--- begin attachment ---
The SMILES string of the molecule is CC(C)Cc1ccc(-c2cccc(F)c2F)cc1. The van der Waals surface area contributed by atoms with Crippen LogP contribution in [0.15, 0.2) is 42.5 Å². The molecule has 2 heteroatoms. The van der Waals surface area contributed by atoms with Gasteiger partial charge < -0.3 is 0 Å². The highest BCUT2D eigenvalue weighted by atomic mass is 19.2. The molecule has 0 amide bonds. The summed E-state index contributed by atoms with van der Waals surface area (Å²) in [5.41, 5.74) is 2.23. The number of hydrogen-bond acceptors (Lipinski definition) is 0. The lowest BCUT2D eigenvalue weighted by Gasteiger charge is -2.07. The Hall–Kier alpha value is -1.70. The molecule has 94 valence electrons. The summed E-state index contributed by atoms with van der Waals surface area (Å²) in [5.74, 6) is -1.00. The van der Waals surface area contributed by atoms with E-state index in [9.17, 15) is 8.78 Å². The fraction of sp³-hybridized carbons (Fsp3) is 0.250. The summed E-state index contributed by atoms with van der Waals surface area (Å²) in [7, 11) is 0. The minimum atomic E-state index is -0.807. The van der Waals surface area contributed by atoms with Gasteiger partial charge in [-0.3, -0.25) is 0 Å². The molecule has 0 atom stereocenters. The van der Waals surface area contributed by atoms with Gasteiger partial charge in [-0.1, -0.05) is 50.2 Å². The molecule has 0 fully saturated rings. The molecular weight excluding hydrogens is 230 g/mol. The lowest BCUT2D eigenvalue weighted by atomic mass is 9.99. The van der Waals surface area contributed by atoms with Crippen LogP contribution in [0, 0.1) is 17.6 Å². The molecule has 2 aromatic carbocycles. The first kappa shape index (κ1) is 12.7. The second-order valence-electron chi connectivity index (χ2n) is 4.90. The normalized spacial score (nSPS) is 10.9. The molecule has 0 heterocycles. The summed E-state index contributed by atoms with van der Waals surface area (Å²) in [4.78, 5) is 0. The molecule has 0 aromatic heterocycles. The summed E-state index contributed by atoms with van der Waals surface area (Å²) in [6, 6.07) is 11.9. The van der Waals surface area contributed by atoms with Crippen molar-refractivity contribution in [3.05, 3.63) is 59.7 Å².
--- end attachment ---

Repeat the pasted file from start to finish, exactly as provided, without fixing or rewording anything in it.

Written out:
The SMILES string of the molecule is CC(C)Cc1ccc(-c2cccc(F)c2F)cc1. The van der Waals surface area contributed by atoms with Crippen LogP contribution in [0.15, 0.2) is 42.5 Å². The molecule has 2 heteroatoms. The van der Waals surface area contributed by atoms with Gasteiger partial charge < -0.3 is 0 Å². The highest BCUT2D eigenvalue weighted by atomic mass is 19.2. The molecule has 0 amide bonds. The summed E-state index contributed by atoms with van der Waals surface area (Å²) in [5.41, 5.74) is 2.23. The number of hydrogen-bond acceptors (Lipinski definition) is 0. The lowest BCUT2D eigenvalue weighted by Gasteiger charge is -2.07. The Hall–Kier alpha value is -1.70. The molecule has 94 valence electrons. The summed E-state index contributed by atoms with van der Waals surface area (Å²) in [5.74, 6) is -1.00. The van der Waals surface area contributed by atoms with E-state index in [9.17, 15) is 8.78 Å². The fraction of sp³-hybridized carbons (Fsp3) is 0.250. The summed E-state index contributed by atoms with van der Waals surface area (Å²) in [7, 11) is 0. The minimum atomic E-state index is -0.807. The van der Waals surface area contributed by atoms with Gasteiger partial charge in [-0.3, -0.25) is 0 Å². The molecule has 0 atom stereocenters. The van der Waals surface area contributed by atoms with Gasteiger partial charge in [-0.1, -0.05) is 50.2 Å². The molecule has 0 fully saturated rings. The molecular weight excluding hydrogens is 230 g/mol. The lowest BCUT2D eigenvalue weighted by atomic mass is 9.99. The van der Waals surface area contributed by atoms with Crippen LogP contribution in [0, 0.1) is 17.6 Å². The molecule has 2 aromatic carbocycles. The first kappa shape index (κ1) is 12.7. The second-order valence-electron chi connectivity index (χ2n) is 4.90. The normalized spacial score (nSPS) is 10.9. The molecule has 0 heterocycles. The summed E-state index contributed by atoms with van der Waals surface area (Å²) in [4.78, 5) is 0. The molecule has 0 aromatic heterocycles. The summed E-state index contributed by atoms with van der Waals surface area (Å²) in [6, 6.07) is 11.9. The van der Waals surface area contributed by atoms with Crippen molar-refractivity contribution in [3.05, 3.63) is 59.7 Å².